19:49 - 




19:48 - Government called on South Africans to vote in the remaining hours before voting stations close at 21:00 on Wednesday.

"We urge voters not to wait until the last minute, but to cast their vote as soon as possible," acting Government Communication and Information System CEO Phumla Williams said in a statement.

Those queuing within the precinct of a voting station would still be allowed to vote.

Government was pleased that millions of South Africans had already voted, and conducted themselves in an orderly and respectful manner.

The home affairs department was satisfied with the number of people who visited their offices to apply for temporary ID certificates and picked up their uncollected IDs and smart ID cards.

A total of 313 home affairs offices were open from 07:00 on Wednesday and would close at 21:00.

A technical glitch involving online verification, which affected a few offices, had been resolved.

"Government is encouraged by the swift manner in which isolated incidents that could have impacted the smooth running of elections, have been resolved," Williams said. - Sapa



19:43 - Sapa reported that police had to intervene at a polling station in Diepsloot, north of Johannesburg, as impatient voters screamed at IEC staff on Wednesday.


Voters queued at the venue entrance as they rushed to beat the 21:00 deadline.

"You were employed to help us and ensure we vote swiftly, not stall and make us stand here for hours," a voter shouted at an IEC staff member at the Diepsloot Combined School.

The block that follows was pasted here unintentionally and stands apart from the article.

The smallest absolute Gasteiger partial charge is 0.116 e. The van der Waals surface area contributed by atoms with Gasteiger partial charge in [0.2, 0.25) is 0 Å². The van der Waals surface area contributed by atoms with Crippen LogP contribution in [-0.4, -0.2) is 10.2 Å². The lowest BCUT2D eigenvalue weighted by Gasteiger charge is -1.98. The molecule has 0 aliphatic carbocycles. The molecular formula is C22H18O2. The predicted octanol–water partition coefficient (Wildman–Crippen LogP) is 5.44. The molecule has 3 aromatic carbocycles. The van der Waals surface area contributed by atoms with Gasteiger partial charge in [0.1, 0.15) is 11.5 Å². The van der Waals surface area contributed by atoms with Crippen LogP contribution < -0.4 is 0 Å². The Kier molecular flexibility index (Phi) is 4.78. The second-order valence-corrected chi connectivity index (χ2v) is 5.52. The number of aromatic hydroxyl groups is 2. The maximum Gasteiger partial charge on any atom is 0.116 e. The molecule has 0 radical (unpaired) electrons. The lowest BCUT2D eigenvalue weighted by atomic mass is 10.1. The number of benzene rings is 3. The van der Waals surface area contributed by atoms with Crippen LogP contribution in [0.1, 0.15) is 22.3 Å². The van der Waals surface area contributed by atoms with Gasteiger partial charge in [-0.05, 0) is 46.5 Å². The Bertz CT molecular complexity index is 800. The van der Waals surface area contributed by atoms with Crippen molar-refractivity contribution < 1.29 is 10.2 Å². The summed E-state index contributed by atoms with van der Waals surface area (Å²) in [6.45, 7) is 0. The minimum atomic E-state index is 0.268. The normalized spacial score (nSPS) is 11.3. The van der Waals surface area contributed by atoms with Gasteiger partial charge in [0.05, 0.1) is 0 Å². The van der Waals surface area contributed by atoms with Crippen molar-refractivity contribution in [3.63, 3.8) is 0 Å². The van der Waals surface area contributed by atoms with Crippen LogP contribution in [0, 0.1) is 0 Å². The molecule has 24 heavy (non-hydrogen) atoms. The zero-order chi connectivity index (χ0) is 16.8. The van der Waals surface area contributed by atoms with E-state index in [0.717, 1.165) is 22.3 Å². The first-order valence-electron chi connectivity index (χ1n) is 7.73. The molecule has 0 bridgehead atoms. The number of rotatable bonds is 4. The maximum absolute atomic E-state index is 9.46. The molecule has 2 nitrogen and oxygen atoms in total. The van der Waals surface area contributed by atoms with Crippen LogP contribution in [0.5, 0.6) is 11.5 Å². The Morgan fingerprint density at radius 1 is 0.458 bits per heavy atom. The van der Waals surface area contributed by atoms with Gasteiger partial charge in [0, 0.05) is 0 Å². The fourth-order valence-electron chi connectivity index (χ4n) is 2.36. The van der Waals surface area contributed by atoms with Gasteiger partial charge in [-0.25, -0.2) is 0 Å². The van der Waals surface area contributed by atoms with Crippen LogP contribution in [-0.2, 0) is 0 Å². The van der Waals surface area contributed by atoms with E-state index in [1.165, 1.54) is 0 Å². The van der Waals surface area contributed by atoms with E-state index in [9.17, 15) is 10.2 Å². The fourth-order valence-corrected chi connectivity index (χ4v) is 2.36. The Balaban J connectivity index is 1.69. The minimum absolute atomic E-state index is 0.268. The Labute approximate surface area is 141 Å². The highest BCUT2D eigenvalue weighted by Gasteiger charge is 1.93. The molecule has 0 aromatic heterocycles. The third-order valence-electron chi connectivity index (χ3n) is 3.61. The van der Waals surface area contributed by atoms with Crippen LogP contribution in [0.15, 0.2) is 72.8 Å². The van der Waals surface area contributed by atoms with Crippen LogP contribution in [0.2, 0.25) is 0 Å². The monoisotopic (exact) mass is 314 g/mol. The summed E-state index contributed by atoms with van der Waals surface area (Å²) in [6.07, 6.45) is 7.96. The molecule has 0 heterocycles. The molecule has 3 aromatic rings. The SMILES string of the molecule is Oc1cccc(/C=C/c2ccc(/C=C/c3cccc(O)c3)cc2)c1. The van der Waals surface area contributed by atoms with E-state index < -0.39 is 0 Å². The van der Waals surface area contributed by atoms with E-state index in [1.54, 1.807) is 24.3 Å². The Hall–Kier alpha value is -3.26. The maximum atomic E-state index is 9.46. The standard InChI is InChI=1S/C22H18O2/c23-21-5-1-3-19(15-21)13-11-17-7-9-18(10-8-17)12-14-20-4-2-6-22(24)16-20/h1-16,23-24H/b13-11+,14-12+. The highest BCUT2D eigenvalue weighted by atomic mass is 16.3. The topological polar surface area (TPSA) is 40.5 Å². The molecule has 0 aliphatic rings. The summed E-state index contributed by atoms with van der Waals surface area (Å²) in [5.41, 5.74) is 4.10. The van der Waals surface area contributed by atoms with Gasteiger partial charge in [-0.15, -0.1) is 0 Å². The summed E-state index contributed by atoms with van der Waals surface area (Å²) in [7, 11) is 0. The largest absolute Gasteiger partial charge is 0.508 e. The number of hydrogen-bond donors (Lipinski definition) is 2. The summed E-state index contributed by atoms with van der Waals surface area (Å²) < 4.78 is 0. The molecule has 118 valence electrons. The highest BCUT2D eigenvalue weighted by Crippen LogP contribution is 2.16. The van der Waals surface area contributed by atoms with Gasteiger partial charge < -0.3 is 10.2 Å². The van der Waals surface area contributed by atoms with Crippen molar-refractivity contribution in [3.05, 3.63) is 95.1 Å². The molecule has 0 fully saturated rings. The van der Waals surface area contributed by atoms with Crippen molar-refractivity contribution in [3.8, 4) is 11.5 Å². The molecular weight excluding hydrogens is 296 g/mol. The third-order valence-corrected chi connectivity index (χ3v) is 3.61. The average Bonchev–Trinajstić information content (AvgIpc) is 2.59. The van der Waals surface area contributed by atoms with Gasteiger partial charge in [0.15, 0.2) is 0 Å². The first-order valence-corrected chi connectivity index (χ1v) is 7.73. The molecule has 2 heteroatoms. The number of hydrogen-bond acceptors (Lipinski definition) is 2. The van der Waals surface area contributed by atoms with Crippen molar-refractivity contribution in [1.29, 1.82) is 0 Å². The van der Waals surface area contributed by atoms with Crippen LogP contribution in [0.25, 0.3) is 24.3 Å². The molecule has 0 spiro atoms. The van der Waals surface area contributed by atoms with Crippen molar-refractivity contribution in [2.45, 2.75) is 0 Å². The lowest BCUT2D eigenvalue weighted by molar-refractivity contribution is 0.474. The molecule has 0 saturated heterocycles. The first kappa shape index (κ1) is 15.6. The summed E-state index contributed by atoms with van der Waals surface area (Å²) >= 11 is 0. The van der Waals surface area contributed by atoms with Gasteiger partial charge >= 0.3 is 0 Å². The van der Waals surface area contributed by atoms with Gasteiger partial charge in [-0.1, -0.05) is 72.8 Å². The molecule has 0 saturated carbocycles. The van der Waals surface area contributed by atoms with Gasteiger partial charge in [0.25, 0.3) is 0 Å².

Two police officers pulled three men away from the door to the polling station when they tried to reach out and grab an IEC official. The officers threatened to arrest them if they continued to cause a disturbance.

"I regret not coming to vote earlier, I would have been done by now," said a voter who identified himself as Moses.

He accused staff members of not caring. Some people in the long queue were wrapped in blankets.

A driver parked his car near the entrance and played gospel music for those waiting.


19:42 - Voters were flocking to voting stations in Freedom Park, north of Rustenburg in North West, on Wednesday, to beat the 21:00 cut-off time.

Among them was first-time voter Obakeng Molefe.

"I was reluctant to vote in the morning, but during the day I decided to have a feel of voting, that is why I am standing here."

He had not decided which of the 29 political parties would get his vote.

"I will see once I am inside the booth."

Next to him a jubilant Alfred Xulu proudly displayed his inked thumb.

"I was at the gate at 04:00. I was among the first 20 people to vote."

He said he did not want to panic by going to vote late in Marikana, east of Rustenburg. - Sapa



19:38 - 



19:37 - 


“The security provided to our people like in Bekkersdal during this election day should be provided everyday to ensure safety of our people.” – Jabulani wase Voti



19:30 - Any person can lay a charge against someone caught taking a "selfie" of their ballot at a voting station, IEC chief electoral officer Mosotho Moepya said on Wednesday.